Following his blockbuster biography of Steve Jobs, Walter Isaacson’s New York Times bestselling and critically acclaimed The Innovators is a “riveting, propulsive, and at times deeply moving” (The Atlantic) story of the people who created the computer and the Internet.
What were the talents that allowed certain inventors and entrepreneurs to turn their visionary ideas into disruptive realities? What led to their creative leaps? Why did some succeed and others fail?
The Innovators is a masterly saga of collaborative genius destined to be the standard history of the digital revolution—and an indispensable guide to how innovation really happens. Isaacson begins the adventure with Ada Lovelace, Lord Byron’s daughter, who pioneered computer programming in the 1840s. He explores the fascinating personalities that created our current digital revolution, such as Vannevar Bush, Alan Turing, John von Neumann, J.C.R. Licklider, Doug Engelbart, Robert Noyce, Bill Gates, Steve Wozniak, Steve Jobs, Tim Berners-Lee, and Larry Page.
This is the story of how their minds worked and what made them so inventive. It’s also a narrative of how their ability to collaborate and master the art of teamwork made them even more creative. For an era that seeks to foster innovation, creativity, and teamwork, The Innovators is “a sweeping and surprisingly tenderhearted history of the digital age” (The New York Times).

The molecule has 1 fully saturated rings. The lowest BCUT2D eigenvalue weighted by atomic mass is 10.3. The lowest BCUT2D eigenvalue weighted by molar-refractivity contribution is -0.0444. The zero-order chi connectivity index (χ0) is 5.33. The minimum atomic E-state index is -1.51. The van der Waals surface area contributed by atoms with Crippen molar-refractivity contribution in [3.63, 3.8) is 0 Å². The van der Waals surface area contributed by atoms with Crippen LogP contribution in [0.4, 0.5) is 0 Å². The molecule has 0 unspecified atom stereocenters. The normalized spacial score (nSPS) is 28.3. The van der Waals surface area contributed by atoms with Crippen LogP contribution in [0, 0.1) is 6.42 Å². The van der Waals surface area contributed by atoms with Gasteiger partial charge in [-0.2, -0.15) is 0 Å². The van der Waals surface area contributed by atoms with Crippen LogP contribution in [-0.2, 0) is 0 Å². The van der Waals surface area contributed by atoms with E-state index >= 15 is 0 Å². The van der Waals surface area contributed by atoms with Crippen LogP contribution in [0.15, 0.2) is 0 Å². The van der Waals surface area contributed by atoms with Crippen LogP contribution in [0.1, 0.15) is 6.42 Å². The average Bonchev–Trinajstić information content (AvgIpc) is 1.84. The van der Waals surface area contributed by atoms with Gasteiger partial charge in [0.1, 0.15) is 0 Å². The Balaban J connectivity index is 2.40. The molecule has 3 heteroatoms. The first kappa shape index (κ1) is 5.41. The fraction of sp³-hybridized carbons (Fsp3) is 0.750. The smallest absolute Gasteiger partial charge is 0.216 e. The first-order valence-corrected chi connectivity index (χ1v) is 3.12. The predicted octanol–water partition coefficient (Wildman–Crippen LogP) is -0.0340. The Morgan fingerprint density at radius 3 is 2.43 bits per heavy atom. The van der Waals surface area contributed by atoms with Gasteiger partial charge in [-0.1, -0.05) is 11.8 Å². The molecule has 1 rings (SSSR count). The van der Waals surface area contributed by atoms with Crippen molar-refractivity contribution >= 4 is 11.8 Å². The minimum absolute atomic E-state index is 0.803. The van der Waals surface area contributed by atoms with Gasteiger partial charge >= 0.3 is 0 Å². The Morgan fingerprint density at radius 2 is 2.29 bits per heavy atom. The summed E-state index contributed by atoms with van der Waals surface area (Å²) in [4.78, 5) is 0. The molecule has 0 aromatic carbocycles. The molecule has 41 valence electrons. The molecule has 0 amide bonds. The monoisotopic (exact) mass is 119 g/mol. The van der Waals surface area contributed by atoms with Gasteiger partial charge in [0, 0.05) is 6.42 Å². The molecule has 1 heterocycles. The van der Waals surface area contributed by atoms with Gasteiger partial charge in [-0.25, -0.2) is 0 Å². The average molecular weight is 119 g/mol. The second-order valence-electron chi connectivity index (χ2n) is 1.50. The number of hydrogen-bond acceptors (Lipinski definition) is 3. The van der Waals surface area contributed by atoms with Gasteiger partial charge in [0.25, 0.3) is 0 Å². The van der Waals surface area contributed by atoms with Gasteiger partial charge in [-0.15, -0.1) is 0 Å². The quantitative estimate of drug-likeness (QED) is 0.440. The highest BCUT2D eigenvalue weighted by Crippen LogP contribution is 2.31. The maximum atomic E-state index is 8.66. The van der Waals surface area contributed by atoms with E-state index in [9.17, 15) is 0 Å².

A book that doesn’t contribute with anything.15
Very excellent and readable. Almost makes everything in the digital age make sense! Thanks to the author for putting in the effort. Here's to science and the humanities mingling forever! (from a liberal arts graduate in the 1960s)55
This book is amazing. I was up until all hours of the night reading, reading, reading & learning, learning, learning. The interconnectedness of the world & how rapidly it is increasing is amazing. To see what has happened to technology since I bought my 1st IBM computer in 1982 for $3450 with two 10 megabit (yes, megabit) hard drives & how it has gotten here continues to amaze me. Mr Isaacson enthralled me.45
Having lead a successful career in Silicon Valley for 35 years, the book is very well written, only wanting for more.55
This book made me regret my decision in the late '70s to major in history at Stanford and relegate my one computer science class to the category of "interesting but not useful." I am in awe of all the innovators described in this book and those who aren't mentioned as well. If you read this book you will learn not only what made many of them obsess toward innovation but also the factors that led some of the innovators to become household names and others to be lost to history.55
Walter is a skilled writer with a broad background, but he seems to be more focused on the sex lives of his subjects than he is on the topic. Very unfortunate lost opportunity to tell the true story.25
Read a great book over Thanksgiving break! Highly recommend to anyone who has ever taken apart a piece of electronics to see how it worked. "The next phase of the Digital Revolution will bring even more new methods of marrying technology with the creative industries, such as media, fashion, music, entertainment, education, literature, and the arts. This innovation will come from people who are able to link beauty to engineering, humanity to technology, and poetry to processors. It will come from creators who can flourish where the arts intersect with the sciences and who have a rebellious sense of wonder that opens them to the beauty of both.”55
The latest from Mr. Isaacson has a bit too much biography on each of the "innovators" and quite thin on explanations and backgrounds of the tech aspects of each innovation. Recommended for history and biography buffs; not for geeks.35